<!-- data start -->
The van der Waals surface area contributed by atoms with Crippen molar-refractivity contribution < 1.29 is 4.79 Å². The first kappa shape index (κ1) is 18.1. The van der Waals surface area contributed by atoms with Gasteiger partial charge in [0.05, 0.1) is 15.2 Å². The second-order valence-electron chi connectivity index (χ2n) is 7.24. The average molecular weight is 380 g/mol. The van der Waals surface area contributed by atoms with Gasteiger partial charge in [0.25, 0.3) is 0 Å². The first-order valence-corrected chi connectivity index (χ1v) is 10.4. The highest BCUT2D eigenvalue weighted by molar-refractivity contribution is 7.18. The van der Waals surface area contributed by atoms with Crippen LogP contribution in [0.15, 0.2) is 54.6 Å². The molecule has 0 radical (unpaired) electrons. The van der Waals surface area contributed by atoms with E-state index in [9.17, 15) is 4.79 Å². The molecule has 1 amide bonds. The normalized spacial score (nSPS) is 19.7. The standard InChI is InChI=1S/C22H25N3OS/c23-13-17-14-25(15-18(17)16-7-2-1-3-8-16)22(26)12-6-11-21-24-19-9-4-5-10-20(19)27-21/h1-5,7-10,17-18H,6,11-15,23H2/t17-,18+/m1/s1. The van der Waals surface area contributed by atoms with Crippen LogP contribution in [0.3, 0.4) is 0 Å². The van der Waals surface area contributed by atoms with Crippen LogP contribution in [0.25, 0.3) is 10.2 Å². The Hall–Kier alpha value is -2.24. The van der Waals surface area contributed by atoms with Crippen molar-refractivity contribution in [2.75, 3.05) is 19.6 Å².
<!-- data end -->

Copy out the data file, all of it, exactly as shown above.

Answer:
The van der Waals surface area contributed by atoms with Crippen molar-refractivity contribution < 1.29 is 4.79 Å². The first kappa shape index (κ1) is 18.1. The van der Waals surface area contributed by atoms with Gasteiger partial charge in [0.05, 0.1) is 15.2 Å². The second-order valence-electron chi connectivity index (χ2n) is 7.24. The average molecular weight is 380 g/mol. The van der Waals surface area contributed by atoms with Gasteiger partial charge in [0.25, 0.3) is 0 Å². The first-order valence-corrected chi connectivity index (χ1v) is 10.4. The highest BCUT2D eigenvalue weighted by molar-refractivity contribution is 7.18. The van der Waals surface area contributed by atoms with Crippen LogP contribution in [0.15, 0.2) is 54.6 Å². The molecule has 0 radical (unpaired) electrons. The van der Waals surface area contributed by atoms with E-state index in [9.17, 15) is 4.79 Å². The molecule has 1 amide bonds. The normalized spacial score (nSPS) is 19.7. The standard InChI is InChI=1S/C22H25N3OS/c23-13-17-14-25(15-18(17)16-7-2-1-3-8-16)22(26)12-6-11-21-24-19-9-4-5-10-20(19)27-21/h1-5,7-10,17-18H,6,11-15,23H2/t17-,18+/m1/s1. The van der Waals surface area contributed by atoms with Crippen LogP contribution in [0.3, 0.4) is 0 Å². The van der Waals surface area contributed by atoms with Crippen LogP contribution in [0.25, 0.3) is 10.2 Å². The Hall–Kier alpha value is -2.24. The van der Waals surface area contributed by atoms with Crippen molar-refractivity contribution in [2.75, 3.05) is 19.6 Å².